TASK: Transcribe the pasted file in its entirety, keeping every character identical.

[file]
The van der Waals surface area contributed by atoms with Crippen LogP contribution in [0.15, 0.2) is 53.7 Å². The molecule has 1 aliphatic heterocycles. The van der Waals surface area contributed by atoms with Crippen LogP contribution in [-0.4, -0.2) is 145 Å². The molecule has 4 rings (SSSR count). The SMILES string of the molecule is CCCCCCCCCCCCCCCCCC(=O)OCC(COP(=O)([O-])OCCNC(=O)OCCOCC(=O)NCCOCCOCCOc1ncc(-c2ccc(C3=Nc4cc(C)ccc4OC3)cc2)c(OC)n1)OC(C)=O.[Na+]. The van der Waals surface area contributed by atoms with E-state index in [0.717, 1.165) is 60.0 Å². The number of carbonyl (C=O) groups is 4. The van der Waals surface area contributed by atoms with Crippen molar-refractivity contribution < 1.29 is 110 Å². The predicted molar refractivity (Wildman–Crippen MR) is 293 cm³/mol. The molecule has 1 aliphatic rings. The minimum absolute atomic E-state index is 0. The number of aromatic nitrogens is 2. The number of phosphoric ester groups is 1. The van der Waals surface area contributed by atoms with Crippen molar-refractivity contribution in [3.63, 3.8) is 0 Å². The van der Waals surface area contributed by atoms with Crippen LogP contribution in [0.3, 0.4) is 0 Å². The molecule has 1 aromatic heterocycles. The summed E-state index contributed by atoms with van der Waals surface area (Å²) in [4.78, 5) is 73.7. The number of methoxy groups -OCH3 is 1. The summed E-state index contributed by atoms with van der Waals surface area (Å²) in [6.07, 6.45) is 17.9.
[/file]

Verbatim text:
The van der Waals surface area contributed by atoms with Crippen LogP contribution in [0.15, 0.2) is 53.7 Å². The molecule has 1 aliphatic heterocycles. The van der Waals surface area contributed by atoms with Crippen LogP contribution in [-0.4, -0.2) is 145 Å². The molecule has 4 rings (SSSR count). The SMILES string of the molecule is CCCCCCCCCCCCCCCCCC(=O)OCC(COP(=O)([O-])OCCNC(=O)OCCOCC(=O)NCCOCCOCCOc1ncc(-c2ccc(C3=Nc4cc(C)ccc4OC3)cc2)c(OC)n1)OC(C)=O.[Na+]. The van der Waals surface area contributed by atoms with E-state index in [0.717, 1.165) is 60.0 Å². The number of carbonyl (C=O) groups is 4. The van der Waals surface area contributed by atoms with Crippen molar-refractivity contribution < 1.29 is 110 Å². The predicted molar refractivity (Wildman–Crippen MR) is 293 cm³/mol. The molecule has 1 aliphatic rings. The minimum absolute atomic E-state index is 0. The number of aromatic nitrogens is 2. The number of phosphoric ester groups is 1. The van der Waals surface area contributed by atoms with Crippen molar-refractivity contribution in [3.63, 3.8) is 0 Å². The van der Waals surface area contributed by atoms with Crippen LogP contribution in [0.3, 0.4) is 0 Å². The molecule has 1 aromatic heterocycles. The summed E-state index contributed by atoms with van der Waals surface area (Å²) in [4.78, 5) is 73.7. The number of methoxy groups -OCH3 is 1. The summed E-state index contributed by atoms with van der Waals surface area (Å²) in [6.07, 6.45) is 17.9.